Confidently is out of the stakes-placed Arch mare Playa Maya, whose seven foals to race are all winners. Uncle Mo is the obvious standout among the group, but Confidently is a full-sister to Could It Be Love, who ran second in the Group 1 Irish 1000 Guineas. Giving some hope for a future broodmare career, Playa Maya is also the dam of the winning Silver Deputy mare Grosse Pointe Anne, who is a stakes producer.
This was the second time that Confidently has turned heads in the auction ring. Bred in Kentucky by the Playa Maya Syndicate, Confidently hammered for $1.25 million at the 2016 Keeneland November Breeding Stock Sale, but the price was under her reserve.
Also lighting up the board from the Glen Hill consignment was Hip 795E, Inflamed, the dam of Eclipse Award finalist Mo Forza, who sold to Japan's Shadai Farm for $525,000.
The 10-year-old daughter of Unusual Heat was offered in-foal to Tapiture. Mo Forza was her first foal after she went unplaced during her racing career.
“Of course, I liked her page,” said Naohiro Hosoda of Shadai Corporation, who signed on behalf of Teruya Yoshida. “Mo Forza is a turf horse, and in Japanese racing, turf is the main track. She's a proven mare. She's still young, 10 years old, and Unusual Heat is California's leading sire. His progeny is very active on fast ground and we have the same – fast ground racing – so that's key.”
Hosoda said Inflamed would be sent to Japan to continue her broodmare career, with her mating plans to be determined later.
It was a quick and lucrative turnaround for the Glen Hill operation, which purchased Inflamed for $170,000 at last year's Keeneland November Breeding Stock Sale. That transaction came just days after Mo Forza won his first graded stakes race, the Grade 2 Twilight Derby.
After Glen Hill bought the mare, Mo Forza catapulted into Eclipse Award contention with wins in the G1 Hollywood Derby and G2 Mathis Brothers Mile Stakes. Inflamed was included in the Keeneland January catalog as a late supplemental entry.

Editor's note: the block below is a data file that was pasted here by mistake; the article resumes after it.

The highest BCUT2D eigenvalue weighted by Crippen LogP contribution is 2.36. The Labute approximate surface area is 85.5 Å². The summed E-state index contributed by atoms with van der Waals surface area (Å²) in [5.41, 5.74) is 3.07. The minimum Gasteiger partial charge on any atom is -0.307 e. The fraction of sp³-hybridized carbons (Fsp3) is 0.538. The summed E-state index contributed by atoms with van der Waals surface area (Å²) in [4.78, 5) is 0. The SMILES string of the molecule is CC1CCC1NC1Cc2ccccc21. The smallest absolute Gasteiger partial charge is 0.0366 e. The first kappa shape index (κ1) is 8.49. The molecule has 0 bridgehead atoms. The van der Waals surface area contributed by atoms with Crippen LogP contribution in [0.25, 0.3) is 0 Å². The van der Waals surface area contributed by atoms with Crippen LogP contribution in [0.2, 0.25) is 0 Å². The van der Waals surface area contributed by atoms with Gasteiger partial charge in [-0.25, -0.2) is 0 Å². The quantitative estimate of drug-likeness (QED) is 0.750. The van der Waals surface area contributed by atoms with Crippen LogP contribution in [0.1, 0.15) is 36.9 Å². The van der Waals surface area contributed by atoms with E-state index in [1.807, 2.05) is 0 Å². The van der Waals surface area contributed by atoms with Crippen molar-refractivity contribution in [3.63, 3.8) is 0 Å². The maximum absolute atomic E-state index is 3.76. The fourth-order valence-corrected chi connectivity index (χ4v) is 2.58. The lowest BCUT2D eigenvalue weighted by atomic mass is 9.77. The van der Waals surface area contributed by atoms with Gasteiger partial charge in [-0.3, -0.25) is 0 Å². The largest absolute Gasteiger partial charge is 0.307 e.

“Mo Forza was on the page, but I just expected her to make more money in November (when he purchased her),” Bernick said. “Mo Forza won the Hollywood Derby then followed it up with another win and he looks like he's on a good track. It's hard to find a 10-year-old mare in January that is a Grade 1 producer.”
First-Crop Mastery Filly, Half To Nereid, Brings $365,000
The top of the market also saw a rising tide on the newly-turned yearling side, led by Hip 623, a filly from the first crop of Mastery who sold to Andre Lynch, agent, for $365,000.
The dark bay or brown filly is out of the winning Dowry mare Belong to Me, whose five winners from six runners includes Grade 1 winner Nereid and Grade 1-placed stakes winner Sea Queen. Nereid is herself the dam of Grade 3-placed stakes winner Figarella's Queen.
Lynch declined to name his client, but said she would be kept to race.
Bred in Kentucky by the Neuman Group, the filly was consigned by Damian and Braxton Lynch's Royal Oak Farm, agent.
“On a short yearling that's a huge price,” Braxton Lynch said. “It's a $25,000 stud fee. Obviously the Masterys are very popular, but she just showed herself so well. She just kept coming out of her stall and doing her walk, and really it was all her. These are the easy ones to sell.
“She was an athlete, a pure athlete,” Lynch continued. “I think that's why people went so strong on her. You just don't come across horses that move that well that often.”
Eaton Sales closed Tuesday's session as the day's leading consignor by gross, with 15 horses sold for $1,829,000. James Schenck was the day's top buyer, with two purchases totaling $1.2 million.
With two sessions in the books, a total of 464 horses changed hands for $32,167,100, down 20 percent from the same point the previous year. The average was down 16 percent at $69,326, and the median was unchanged at $37,000. The buyback rate of 24 percent was a slight jump from 22 percent at the same point in the sale in 2019.